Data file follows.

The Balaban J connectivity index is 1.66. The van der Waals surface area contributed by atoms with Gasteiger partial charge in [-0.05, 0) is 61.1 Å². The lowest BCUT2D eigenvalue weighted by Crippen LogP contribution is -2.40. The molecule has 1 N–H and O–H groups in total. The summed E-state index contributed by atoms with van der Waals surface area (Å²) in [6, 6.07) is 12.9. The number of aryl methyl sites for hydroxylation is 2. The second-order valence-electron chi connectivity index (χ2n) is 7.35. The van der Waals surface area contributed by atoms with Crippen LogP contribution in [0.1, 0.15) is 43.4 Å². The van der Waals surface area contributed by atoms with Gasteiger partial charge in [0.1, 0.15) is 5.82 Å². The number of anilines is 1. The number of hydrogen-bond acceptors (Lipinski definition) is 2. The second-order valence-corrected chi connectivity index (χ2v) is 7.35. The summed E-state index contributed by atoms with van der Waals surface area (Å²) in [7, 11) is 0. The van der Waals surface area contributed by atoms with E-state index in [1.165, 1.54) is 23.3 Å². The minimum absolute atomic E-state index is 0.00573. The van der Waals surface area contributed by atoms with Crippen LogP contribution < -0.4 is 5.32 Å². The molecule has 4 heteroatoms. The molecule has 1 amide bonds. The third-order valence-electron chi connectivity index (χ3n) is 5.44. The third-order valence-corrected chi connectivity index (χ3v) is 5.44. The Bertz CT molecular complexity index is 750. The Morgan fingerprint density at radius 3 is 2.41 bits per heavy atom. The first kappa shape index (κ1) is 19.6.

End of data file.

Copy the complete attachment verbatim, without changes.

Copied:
The Balaban J connectivity index is 1.66. The van der Waals surface area contributed by atoms with Gasteiger partial charge in [-0.05, 0) is 61.1 Å². The lowest BCUT2D eigenvalue weighted by Crippen LogP contribution is -2.40. The molecule has 1 N–H and O–H groups in total. The summed E-state index contributed by atoms with van der Waals surface area (Å²) in [6, 6.07) is 12.9. The number of aryl methyl sites for hydroxylation is 2. The second-order valence-electron chi connectivity index (χ2n) is 7.35. The van der Waals surface area contributed by atoms with Crippen LogP contribution in [0.1, 0.15) is 43.4 Å². The van der Waals surface area contributed by atoms with Gasteiger partial charge in [0.1, 0.15) is 5.82 Å². The number of anilines is 1. The number of hydrogen-bond acceptors (Lipinski definition) is 2. The second-order valence-corrected chi connectivity index (χ2v) is 7.35. The summed E-state index contributed by atoms with van der Waals surface area (Å²) in [7, 11) is 0. The van der Waals surface area contributed by atoms with E-state index in [1.165, 1.54) is 23.3 Å². The minimum absolute atomic E-state index is 0.00573. The van der Waals surface area contributed by atoms with Crippen LogP contribution < -0.4 is 5.32 Å². The molecule has 4 heteroatoms. The molecule has 1 amide bonds. The third-order valence-electron chi connectivity index (χ3n) is 5.44. The third-order valence-corrected chi connectivity index (χ3v) is 5.44. The Bertz CT molecular complexity index is 750. The Morgan fingerprint density at radius 3 is 2.41 bits per heavy atom. The first kappa shape index (κ1) is 19.6.